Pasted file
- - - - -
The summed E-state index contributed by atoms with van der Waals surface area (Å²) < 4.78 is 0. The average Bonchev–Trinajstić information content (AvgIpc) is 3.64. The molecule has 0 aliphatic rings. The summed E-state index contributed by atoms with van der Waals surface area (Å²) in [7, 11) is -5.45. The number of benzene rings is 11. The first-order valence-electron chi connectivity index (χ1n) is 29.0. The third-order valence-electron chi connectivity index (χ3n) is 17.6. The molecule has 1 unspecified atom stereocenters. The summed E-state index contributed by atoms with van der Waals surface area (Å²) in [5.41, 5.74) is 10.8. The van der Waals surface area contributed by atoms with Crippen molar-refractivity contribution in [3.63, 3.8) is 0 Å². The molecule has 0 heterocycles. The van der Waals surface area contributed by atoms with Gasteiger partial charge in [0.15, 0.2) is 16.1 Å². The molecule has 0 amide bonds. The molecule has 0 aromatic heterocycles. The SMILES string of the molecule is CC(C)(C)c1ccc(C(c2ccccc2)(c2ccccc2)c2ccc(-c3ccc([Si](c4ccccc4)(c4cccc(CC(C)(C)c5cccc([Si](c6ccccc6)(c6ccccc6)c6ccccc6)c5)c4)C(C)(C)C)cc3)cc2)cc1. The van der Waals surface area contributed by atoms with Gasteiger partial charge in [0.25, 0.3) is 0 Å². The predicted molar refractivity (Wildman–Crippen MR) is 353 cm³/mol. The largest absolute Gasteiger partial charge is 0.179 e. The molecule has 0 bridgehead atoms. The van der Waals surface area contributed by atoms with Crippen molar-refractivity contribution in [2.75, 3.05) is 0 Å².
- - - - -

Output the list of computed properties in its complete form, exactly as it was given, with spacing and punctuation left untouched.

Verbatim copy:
The summed E-state index contributed by atoms with van der Waals surface area (Å²) < 4.78 is 0. The average Bonchev–Trinajstić information content (AvgIpc) is 3.64. The molecule has 0 aliphatic rings. The summed E-state index contributed by atoms with van der Waals surface area (Å²) in [7, 11) is -5.45. The number of benzene rings is 11. The first-order valence-electron chi connectivity index (χ1n) is 29.0. The third-order valence-electron chi connectivity index (χ3n) is 17.6. The molecule has 1 unspecified atom stereocenters. The summed E-state index contributed by atoms with van der Waals surface area (Å²) in [5.41, 5.74) is 10.8. The van der Waals surface area contributed by atoms with Crippen molar-refractivity contribution in [3.63, 3.8) is 0 Å². The molecule has 0 heterocycles. The van der Waals surface area contributed by atoms with Gasteiger partial charge in [0.15, 0.2) is 16.1 Å². The molecule has 0 amide bonds. The molecule has 0 aromatic heterocycles. The SMILES string of the molecule is CC(C)(C)c1ccc(C(c2ccccc2)(c2ccccc2)c2ccc(-c3ccc([Si](c4ccccc4)(c4cccc(CC(C)(C)c5cccc([Si](c6ccccc6)(c6ccccc6)c6ccccc6)c5)c4)C(C)(C)C)cc3)cc2)cc1. The van der Waals surface area contributed by atoms with Gasteiger partial charge in [0.25, 0.3) is 0 Å². The predicted molar refractivity (Wildman–Crippen MR) is 353 cm³/mol. The largest absolute Gasteiger partial charge is 0.179 e. The molecule has 0 bridgehead atoms. The van der Waals surface area contributed by atoms with Crippen molar-refractivity contribution in [2.75, 3.05) is 0 Å².